US-ally Saudi Arabia flogs liberal activist Raif Badawi in public Friday near a mosque in the Red Sea city of Jeddah, receiving 50 lashes for “insulting Islam,” witnesses said.
Badawi, 30, was arrested in June 2012 and charged with offenses ranging from cyber crime to disobeying his father and apostasy, or abandoning his faith.
He was sentenced to 10 years in prison, a fine of 1 million Saudi riyals ($266,666) and 1,000 lashes last year after prosecutors challenged an earlier sentence of seven years and 600 lashes as being too lenient.
Witnesses said that Badawi was flogged after the weekly Friday prayers near Al-Jafali mosque as a crowd of worshipers looked on.
Badawi was driven to the site in a police car, and taken out of the vehicle as a government employee read out the charges against him to the crowd.
The blogger was made to stand with his back to onlookers as another man began flogging him, witnesses said, adding that Badawi did not make any sound or cry in pain.
The faithful who had emerged from noon prayers watched in silence and were ordered by security forces not to take any pictures on their mobile phones.
Media watchdog Reporters Without Borders said the punishment was “barbaric” and noted its timing after Saudi Arabia condemned Wednesday’s deadly attack on French magazine Charlie Hebdo.
“Although Saudi Arabia condemned yesterday’s cowardly attack on the French satirical magazine Charlie Hebdo, it is now preparing to inflict the most barbaric punishment on a citizen who just used his freedom of expression and information,” Reporters Without Borders program director Lucie Morillon said Thursday.
Badawi, who has been in jail since 2012, is a “prisoner of conscience”, said London-based Amnesty International, demanding his release.
Badawi is the co-founder of the Saudi Liberal Network along with women’s rights campaigner Suad al-Shammari, who was arrested last October and also accused of “insulting Islam.”
“Flogging and other forms of corporal punishment are prohibited under international law, which prohibits torture and other cruel, inhuman or degrading treatment or punishment,” said Amnesty’s Philip Luther.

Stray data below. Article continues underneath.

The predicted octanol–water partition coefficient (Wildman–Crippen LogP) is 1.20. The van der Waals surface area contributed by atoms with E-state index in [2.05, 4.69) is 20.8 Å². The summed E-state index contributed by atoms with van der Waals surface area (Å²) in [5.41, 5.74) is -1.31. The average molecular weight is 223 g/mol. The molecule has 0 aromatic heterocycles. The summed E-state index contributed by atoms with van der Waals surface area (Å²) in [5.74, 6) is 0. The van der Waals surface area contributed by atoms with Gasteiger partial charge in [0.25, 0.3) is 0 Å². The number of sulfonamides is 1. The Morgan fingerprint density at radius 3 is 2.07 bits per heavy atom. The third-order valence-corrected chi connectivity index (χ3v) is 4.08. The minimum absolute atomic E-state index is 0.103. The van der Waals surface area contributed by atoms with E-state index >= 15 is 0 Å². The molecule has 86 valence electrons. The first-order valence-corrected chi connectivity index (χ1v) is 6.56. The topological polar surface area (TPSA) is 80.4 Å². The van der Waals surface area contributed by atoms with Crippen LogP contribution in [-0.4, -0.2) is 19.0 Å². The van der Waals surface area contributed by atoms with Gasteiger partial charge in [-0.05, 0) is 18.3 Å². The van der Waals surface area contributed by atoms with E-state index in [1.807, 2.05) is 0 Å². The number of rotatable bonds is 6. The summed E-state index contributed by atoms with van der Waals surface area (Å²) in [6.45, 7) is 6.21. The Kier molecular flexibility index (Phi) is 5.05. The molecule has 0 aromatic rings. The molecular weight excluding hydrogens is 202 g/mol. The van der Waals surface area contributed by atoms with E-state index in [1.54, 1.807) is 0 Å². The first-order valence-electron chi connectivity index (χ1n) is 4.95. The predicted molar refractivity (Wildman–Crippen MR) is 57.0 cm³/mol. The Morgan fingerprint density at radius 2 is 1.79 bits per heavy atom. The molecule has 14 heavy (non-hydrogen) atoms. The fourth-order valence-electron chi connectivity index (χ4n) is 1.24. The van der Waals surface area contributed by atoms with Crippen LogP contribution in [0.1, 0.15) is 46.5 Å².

Badawi’s website included articles critical of senior Saudi religious figures and others from Muslim history.
Saudi Arabia’s legal code follows a medieval version of Sharia law. Judges are trained as religious scholars and have a broad scope to base verdicts and sentences on their own interpretation of religious texts.
The new Saudi terrorism law issued early this year casts a wide net over what it considers to be “terrorism.”
Human rights organizations and activists have called on Saudi Arabia to end death sentences and other brutal punishments, accusing the Saudi regime of curbing freedom of speech and opinion.
Western-allied Saudi Arabia has beheaded six since the start of 2015 in the oil-rich kingdom.
Last year, Saudi Arabia executed 87 people, up from 78 in 2013, according to an AFP tally.
Rape, murder, apostasy, armed robbery and drug trafficking are punishable by death in the kingdom.
Political activism can also be penalized by death, as US-ally Saudi Arabia, like neighboring Bahrain, has taken a zero tolerance approach to all attempts at protest or dissent in the kingdom, including by liberal rights activists, Islamists, and members of the Shia minority.
Saudi judges have this year passed death sentences down to five pro-democracy advocates, including prominent activist and cleric Nimr al-Nimr, for their part in protests.